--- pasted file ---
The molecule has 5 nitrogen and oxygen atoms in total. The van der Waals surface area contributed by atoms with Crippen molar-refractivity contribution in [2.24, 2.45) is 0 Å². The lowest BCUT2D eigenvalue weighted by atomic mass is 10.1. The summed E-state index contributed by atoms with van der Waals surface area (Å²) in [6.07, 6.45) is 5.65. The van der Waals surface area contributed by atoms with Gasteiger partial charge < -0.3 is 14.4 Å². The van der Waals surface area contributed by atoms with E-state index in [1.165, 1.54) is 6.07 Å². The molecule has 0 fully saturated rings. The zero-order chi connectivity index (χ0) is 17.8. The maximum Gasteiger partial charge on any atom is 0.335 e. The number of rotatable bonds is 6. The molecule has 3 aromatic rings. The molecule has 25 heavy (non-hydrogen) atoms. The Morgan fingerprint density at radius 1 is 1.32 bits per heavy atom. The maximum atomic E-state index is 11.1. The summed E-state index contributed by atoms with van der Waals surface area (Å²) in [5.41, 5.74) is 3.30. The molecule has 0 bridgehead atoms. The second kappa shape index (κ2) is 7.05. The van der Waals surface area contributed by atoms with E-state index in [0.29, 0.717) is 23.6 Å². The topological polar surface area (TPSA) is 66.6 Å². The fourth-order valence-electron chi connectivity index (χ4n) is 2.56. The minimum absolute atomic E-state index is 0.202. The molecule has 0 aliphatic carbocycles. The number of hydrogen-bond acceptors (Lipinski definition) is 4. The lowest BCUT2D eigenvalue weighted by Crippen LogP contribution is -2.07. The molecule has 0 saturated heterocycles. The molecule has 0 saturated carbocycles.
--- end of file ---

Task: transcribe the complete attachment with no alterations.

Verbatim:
The molecule has 5 nitrogen and oxygen atoms in total. The van der Waals surface area contributed by atoms with Crippen molar-refractivity contribution in [2.24, 2.45) is 0 Å². The lowest BCUT2D eigenvalue weighted by atomic mass is 10.1. The summed E-state index contributed by atoms with van der Waals surface area (Å²) in [6.07, 6.45) is 5.65. The van der Waals surface area contributed by atoms with Gasteiger partial charge < -0.3 is 14.4 Å². The van der Waals surface area contributed by atoms with E-state index in [1.165, 1.54) is 6.07 Å². The molecule has 0 fully saturated rings. The zero-order chi connectivity index (χ0) is 17.8. The maximum Gasteiger partial charge on any atom is 0.335 e. The number of rotatable bonds is 6. The molecule has 3 aromatic rings. The molecule has 25 heavy (non-hydrogen) atoms. The Morgan fingerprint density at radius 1 is 1.32 bits per heavy atom. The maximum atomic E-state index is 11.1. The summed E-state index contributed by atoms with van der Waals surface area (Å²) in [5.41, 5.74) is 3.30. The molecule has 0 bridgehead atoms. The second kappa shape index (κ2) is 7.05. The van der Waals surface area contributed by atoms with E-state index in [0.29, 0.717) is 23.6 Å². The topological polar surface area (TPSA) is 66.6 Å². The fourth-order valence-electron chi connectivity index (χ4n) is 2.56. The minimum absolute atomic E-state index is 0.202. The molecule has 0 aliphatic carbocycles. The number of hydrogen-bond acceptors (Lipinski definition) is 4. The lowest BCUT2D eigenvalue weighted by Crippen LogP contribution is -2.07. The molecule has 0 saturated heterocycles. The molecule has 0 saturated carbocycles.